"Exporting iPhoto libraries to my NAS with a sensible directory structure"
Yes, we use iPhotoI like iPhoto. So does my wife. We share an iPhoto library on the same iMac between user accounts by way of a sparse disk image with the appropriate permissions ignorance for us both to manage a single library.
It works for usIt works well enough, as long as we remember that the iPhoto app must be closed when not in use so when a fast user switching event happens the newly logged in user can open the library. Of course we have forfeited Time Machine backups of the library as it now exists on a volume that may as well be on an externally connected device. But I have a solution for that...
... outside of the Apple microcosm
I recently moved to Android when I replaced my 3GS with an GS3. We also never opted in to the Apple media distribution option, we just rely on plain old DLNA for much of our viewing pleasure, including photographs. There's a ReadyNas NV+ chugging along serving up our files and content .. So here's how I get our important iPhoto albums into a sane structure ready to be served up :-
All the heavy lifting is done by Phoshare
This tool has a great command line interface for scripting your iPhoto library grand plans. I can't say enough about it, just start using it..
So we (my household) have an agreement that if we want photos to be featured and available within our media serving environment they need to be in a named album (or smart album).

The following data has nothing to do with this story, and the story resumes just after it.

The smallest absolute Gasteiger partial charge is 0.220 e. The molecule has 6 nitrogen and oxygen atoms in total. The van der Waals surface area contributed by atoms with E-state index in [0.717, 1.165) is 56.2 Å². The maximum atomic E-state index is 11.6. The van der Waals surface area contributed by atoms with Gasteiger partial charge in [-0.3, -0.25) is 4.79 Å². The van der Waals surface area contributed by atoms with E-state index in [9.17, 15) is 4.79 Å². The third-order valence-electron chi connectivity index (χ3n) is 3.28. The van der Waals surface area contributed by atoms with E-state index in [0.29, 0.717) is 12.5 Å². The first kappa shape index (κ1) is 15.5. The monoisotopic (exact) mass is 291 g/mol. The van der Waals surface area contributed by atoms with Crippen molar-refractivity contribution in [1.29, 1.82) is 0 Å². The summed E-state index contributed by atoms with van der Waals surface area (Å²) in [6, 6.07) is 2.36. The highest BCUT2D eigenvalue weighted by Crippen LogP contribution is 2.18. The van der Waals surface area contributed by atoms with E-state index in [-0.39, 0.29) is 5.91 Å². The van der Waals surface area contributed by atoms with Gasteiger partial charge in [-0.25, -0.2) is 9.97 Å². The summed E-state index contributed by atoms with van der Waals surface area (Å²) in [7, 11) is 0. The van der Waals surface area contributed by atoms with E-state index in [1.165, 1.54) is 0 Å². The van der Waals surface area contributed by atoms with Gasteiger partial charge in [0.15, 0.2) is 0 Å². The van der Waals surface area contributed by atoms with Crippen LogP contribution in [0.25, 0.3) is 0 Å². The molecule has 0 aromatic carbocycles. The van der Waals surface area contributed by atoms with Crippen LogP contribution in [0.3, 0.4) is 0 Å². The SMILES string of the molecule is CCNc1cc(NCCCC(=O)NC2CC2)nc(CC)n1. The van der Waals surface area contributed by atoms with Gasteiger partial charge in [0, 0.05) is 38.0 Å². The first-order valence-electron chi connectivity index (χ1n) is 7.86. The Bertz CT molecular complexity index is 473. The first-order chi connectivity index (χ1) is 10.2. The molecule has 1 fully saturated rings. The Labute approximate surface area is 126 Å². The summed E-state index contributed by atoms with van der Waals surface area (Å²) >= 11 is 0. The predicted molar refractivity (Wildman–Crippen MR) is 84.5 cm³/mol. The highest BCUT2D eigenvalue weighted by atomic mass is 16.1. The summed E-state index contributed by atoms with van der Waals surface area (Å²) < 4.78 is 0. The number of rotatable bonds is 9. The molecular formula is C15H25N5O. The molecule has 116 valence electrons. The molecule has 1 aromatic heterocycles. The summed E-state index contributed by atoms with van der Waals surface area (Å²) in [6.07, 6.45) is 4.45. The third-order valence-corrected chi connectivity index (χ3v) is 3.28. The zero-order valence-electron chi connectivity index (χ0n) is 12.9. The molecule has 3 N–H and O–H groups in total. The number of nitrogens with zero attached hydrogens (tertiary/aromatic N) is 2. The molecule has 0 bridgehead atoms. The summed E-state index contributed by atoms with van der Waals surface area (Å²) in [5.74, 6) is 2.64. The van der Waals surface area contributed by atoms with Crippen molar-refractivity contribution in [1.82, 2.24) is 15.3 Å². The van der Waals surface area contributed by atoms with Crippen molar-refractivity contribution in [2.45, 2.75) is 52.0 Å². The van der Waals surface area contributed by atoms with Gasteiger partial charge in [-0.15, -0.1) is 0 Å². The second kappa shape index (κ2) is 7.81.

Schedule an export to the NASOnce a day I run bash script out of cron on the iMac that copies/updates iPhoto albums and smart albums to a directory on my NAS over an AFP share. This is an incremental backup of named albums with Phoshare comparing the iPhoto library to the already exported files and only copying/updating new or changed photos. I do not include dated events (created by iPhoto when you add photos) in this process, although I do have a separate shell script that backs up only the events seeing as the disk image we keep the library on is not included in normal Time Machine backups. The process described below is purely to give us access to our important photo albums in a logically named directory structure outside of the iPhoto and Apple environment.
The script#! /bin/bash
# Set up some constants MEDIA_SERVER="192.168.1.6" MEDIA_SERVER_SHARE_URI="afp://;AUTH=No%20User%20Authent@$MEDIA_SERVER/media" MEDIA_SHARE_MOUNT_POINT="/Volumes/media" PHOTO_LIB_DISK_IMAGE="/Users/Shared/PhotoLibrary.sparseimage" PHOTO_LIB_MOUNT_POINT="/Volumes/PhotoLibrary" IPHOTO_LIBRARY="$PHOTO_LIB_MOUNT_POINT/iPhoto Library" MEDIA_SHARE_DESTINATION="$MEDIA_SHARE_MOUNT_POINT/Pictures/iPhoto/" # Mount/Attach the iPhoto Library sparse image if not already attached if [ ! -d "$PHOTO_LIB_MOUNT_POINT" ]; then echo "Attaching $PHOTO_LIB_DISK_IMAGE" hdiutil attach $PHOTO_LIB_DISK_IMAGE >/dev/null fi # Mount the media share if not already mounted if ! mount | grep "$MEDIA_SHARE_MOUNT_POINT" > /dev/null; then echo "Mounting share $MEDIA_SHARE_MOUNT_POINT" mkdir -p $MEDIA_SHARE_MOUNT_POINT mount_afp $MEDIA_SERVER_SHARE_URI $MEDIA_SHARE_MOUNT_POINT fi # Export iPhoto albums to media share echo "Exporting iPhoto albums to $MEDIA_SHARE_DESTINATION" /Applications/Phoshare.app/Contents/MacOS/Phoshare -a . -s . -kfud --gps --pictures -x "Last Import|Last 12 Months|Flagged" --iphoto "$IPHOTO_LIBRARY" --export "$MEDIA_SHARE_DESTINATION"
You can see the full list of Phoshare CLI options here - "Scripting Phoshare"